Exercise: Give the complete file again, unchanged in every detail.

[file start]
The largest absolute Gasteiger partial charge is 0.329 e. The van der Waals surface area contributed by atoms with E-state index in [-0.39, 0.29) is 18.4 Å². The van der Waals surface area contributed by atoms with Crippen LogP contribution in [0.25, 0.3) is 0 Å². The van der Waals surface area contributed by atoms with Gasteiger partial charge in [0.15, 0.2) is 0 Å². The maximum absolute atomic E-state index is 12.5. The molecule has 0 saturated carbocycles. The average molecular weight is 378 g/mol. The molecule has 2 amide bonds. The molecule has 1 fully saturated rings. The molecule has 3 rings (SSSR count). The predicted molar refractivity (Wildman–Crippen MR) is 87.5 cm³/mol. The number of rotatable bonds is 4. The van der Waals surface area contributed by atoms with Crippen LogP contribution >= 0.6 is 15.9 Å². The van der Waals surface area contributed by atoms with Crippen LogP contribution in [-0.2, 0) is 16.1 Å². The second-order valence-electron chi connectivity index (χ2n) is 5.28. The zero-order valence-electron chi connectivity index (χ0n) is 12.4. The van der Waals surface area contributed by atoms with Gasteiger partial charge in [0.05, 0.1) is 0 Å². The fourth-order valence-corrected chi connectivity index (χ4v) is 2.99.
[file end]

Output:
The largest absolute Gasteiger partial charge is 0.329 e. The van der Waals surface area contributed by atoms with E-state index in [-0.39, 0.29) is 18.4 Å². The van der Waals surface area contributed by atoms with Crippen LogP contribution in [0.25, 0.3) is 0 Å². The van der Waals surface area contributed by atoms with Gasteiger partial charge in [0.15, 0.2) is 0 Å². The maximum absolute atomic E-state index is 12.5. The molecule has 0 saturated carbocycles. The average molecular weight is 378 g/mol. The molecule has 2 amide bonds. The molecule has 1 fully saturated rings. The molecule has 3 rings (SSSR count). The predicted molar refractivity (Wildman–Crippen MR) is 87.5 cm³/mol. The number of rotatable bonds is 4. The van der Waals surface area contributed by atoms with Crippen LogP contribution >= 0.6 is 15.9 Å². The van der Waals surface area contributed by atoms with Crippen LogP contribution in [-0.2, 0) is 16.1 Å². The second-order valence-electron chi connectivity index (χ2n) is 5.28. The zero-order valence-electron chi connectivity index (χ0n) is 12.4. The van der Waals surface area contributed by atoms with Gasteiger partial charge in [0.05, 0.1) is 0 Å². The fourth-order valence-corrected chi connectivity index (χ4v) is 2.99.